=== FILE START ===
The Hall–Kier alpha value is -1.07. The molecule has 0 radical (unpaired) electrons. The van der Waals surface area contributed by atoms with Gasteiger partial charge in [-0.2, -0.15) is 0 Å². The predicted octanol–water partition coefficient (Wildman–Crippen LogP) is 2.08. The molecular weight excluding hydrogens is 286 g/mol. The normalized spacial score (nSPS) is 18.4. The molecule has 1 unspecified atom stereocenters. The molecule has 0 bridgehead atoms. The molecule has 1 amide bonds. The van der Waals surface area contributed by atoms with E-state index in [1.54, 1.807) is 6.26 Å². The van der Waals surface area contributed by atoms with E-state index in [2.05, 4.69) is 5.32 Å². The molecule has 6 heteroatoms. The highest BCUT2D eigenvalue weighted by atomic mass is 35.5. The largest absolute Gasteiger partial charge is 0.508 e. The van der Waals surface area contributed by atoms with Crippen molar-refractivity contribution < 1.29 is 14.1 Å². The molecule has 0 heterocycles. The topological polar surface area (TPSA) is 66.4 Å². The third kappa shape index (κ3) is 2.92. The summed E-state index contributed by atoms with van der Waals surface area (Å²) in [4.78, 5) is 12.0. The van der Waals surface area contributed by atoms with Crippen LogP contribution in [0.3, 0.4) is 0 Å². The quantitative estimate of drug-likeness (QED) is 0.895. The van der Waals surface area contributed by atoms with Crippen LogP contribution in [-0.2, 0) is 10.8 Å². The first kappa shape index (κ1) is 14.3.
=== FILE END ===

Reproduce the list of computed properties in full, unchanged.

The Hall–Kier alpha value is -1.07. The molecule has 0 radical (unpaired) electrons. The van der Waals surface area contributed by atoms with Gasteiger partial charge in [-0.2, -0.15) is 0 Å². The predicted octanol–water partition coefficient (Wildman–Crippen LogP) is 2.08. The molecular weight excluding hydrogens is 286 g/mol. The normalized spacial score (nSPS) is 18.4. The molecule has 1 unspecified atom stereocenters. The molecule has 0 bridgehead atoms. The molecule has 1 amide bonds. The van der Waals surface area contributed by atoms with E-state index in [1.54, 1.807) is 6.26 Å². The van der Waals surface area contributed by atoms with E-state index in [2.05, 4.69) is 5.32 Å². The molecule has 6 heteroatoms. The highest BCUT2D eigenvalue weighted by atomic mass is 35.5. The largest absolute Gasteiger partial charge is 0.508 e. The van der Waals surface area contributed by atoms with Crippen molar-refractivity contribution < 1.29 is 14.1 Å². The molecule has 0 heterocycles. The topological polar surface area (TPSA) is 66.4 Å². The third kappa shape index (κ3) is 2.92. The summed E-state index contributed by atoms with van der Waals surface area (Å²) in [4.78, 5) is 12.0. The van der Waals surface area contributed by atoms with Crippen LogP contribution in [0.3, 0.4) is 0 Å². The quantitative estimate of drug-likeness (QED) is 0.895. The van der Waals surface area contributed by atoms with Crippen LogP contribution in [-0.2, 0) is 10.8 Å². The first kappa shape index (κ1) is 14.3.